Über den Autor
Andrea Di Nicola earned his Ph.D. in Criminology at the University of Bari-Trento on 11 June 2001. Since 2004 he has been a researcher in Sociology of Deviance at the School of Law at the University of Trento (Italy), member of the Department of Legal Sciences of the University of Trento, and research coordinator of the Trento office of Transcrime, Joint Research Centre on Transnational Crime, University of Trento-Catholic University of Milan (Italy). Since 2004 he has taught Criminology and Applied Criminology at the School of Law at the University of Trento. Since 2003 he has been member of the Academic Board of the International Ph.D. in Criminology of the Catholic University of Milan, coordinated by Prof. Ernesto Savona, where he has tutored several foreign and Italian Ph.D. students. Since 2006 he has been a member of the Academic Board of the Ph.D. in International Studies of the University of Trento, coordinated by Prof. Vincent Della Sala. He has spent research periods abroad in Europe and Australia. In December 1996, he graduated summa cum laude from the School of Law at the University of Trento with a thesis in Criminology. Under the supervision of Prof. Ernesto Savona, Dr. Di Nicola is coordinator of all the research projects developed in the Trento office of Transcrime. Between 2001 and 2007, he has been project manager or lead researcher for more than 20 national and international research projects carried out by Transcrime jointly with other leading EU research centres or researchers, in the field of crime prevention, crime risk assessment as well as economic and organised crime. Many of these projects have concerned trafficking in human beings.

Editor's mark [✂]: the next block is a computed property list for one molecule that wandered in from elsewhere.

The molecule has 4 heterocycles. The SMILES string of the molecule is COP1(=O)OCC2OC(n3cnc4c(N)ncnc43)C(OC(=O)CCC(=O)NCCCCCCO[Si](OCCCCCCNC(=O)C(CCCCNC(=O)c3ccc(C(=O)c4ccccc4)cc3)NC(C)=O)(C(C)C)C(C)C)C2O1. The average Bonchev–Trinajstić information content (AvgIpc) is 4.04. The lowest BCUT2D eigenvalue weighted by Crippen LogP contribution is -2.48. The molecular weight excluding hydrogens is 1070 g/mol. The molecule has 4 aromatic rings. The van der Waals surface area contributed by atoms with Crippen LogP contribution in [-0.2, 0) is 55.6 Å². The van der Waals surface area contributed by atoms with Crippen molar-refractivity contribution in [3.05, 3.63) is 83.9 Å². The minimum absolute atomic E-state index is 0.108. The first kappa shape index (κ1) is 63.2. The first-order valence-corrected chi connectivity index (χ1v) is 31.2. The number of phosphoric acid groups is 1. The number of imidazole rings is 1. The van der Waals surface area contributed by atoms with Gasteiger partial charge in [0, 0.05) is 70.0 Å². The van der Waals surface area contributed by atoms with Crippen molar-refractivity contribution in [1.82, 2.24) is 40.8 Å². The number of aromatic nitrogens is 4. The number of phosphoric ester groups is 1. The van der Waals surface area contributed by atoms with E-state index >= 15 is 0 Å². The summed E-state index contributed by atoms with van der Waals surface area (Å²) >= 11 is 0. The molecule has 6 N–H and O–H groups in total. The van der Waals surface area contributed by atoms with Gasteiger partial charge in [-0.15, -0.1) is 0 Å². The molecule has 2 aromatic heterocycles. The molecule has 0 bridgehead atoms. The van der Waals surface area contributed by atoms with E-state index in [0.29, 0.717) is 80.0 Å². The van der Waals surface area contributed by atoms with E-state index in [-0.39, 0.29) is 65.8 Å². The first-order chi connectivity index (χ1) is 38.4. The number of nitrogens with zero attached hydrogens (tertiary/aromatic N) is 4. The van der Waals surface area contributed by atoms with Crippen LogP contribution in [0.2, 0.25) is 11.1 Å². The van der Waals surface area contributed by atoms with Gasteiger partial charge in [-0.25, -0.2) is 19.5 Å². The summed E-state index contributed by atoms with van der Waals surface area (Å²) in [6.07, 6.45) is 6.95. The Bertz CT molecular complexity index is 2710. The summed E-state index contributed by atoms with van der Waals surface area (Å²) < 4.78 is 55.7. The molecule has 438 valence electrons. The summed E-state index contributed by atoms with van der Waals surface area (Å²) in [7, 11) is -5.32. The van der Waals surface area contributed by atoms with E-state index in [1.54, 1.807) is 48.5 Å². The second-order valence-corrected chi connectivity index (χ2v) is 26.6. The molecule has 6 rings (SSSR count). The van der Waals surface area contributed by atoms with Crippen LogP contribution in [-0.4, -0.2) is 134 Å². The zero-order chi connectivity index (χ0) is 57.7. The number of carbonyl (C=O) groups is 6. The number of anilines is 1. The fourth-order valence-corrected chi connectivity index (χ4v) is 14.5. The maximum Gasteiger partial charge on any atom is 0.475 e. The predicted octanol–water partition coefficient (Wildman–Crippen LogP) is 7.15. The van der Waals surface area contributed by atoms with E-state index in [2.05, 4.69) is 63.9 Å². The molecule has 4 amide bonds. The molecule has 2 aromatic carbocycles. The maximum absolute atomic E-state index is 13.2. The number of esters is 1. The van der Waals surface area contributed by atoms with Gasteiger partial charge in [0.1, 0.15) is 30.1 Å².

Andrea Cauduro is a researcher at Transcrime and a Ph.D. candidate in criminology at the Catholic University in Milan (final discussion foreseen in february 2008). In 2004 he graduated in law with a final dissertation in criminology on trafficking in human beings in the EU. Since then he has been participating as a researcher in several EU financed research projects on this topic. In addition, he has been extensively writing in national and international books and scientific articles, participating as a speaker at some international conferences and has held some lectures at the University of Trento. Finally, since 2007 he has been cooperating with the International Organization for Migration (IOM) as an expert on trafficking in human beings.
Marco Lombardi is associated professor at the Faculty of Humanities, Catholic University, Milan, teaching Sociology, Theory and Technique of mass communication and Crisis management. He is member of the board of the Ph.D. School of the Faculty of Sociology, director of the Master in Communication of the High School of Communication, director of ITSTIME project (Italian Team for Security Terroristic Issues & Managing Emergencies) member of the board of the Master in Urban Security, member of board of the International Ph.D. in Criminology, member of the board of the Master in International Emergencies Management, faculty of Psychology. He is author of various publications: "Il Kashmir è sempre più caldo", in Liberal Risk, 2007; An Italian Village, Dreams Creek, Milan 2006; Comunicare nell'emergenza, Vita e Pensiero, Milan 2005; La comunicazione dei rischi naturali, Vita e Pensiero, Milan 2005; "How to Achieve a Real Pacification Amongst the Iraqi Communities?", in The New Iraq, Landau 2005; "Comments on Al-Qaeda's terrorism and the nuclear threat", in Acque & Terre, 2004.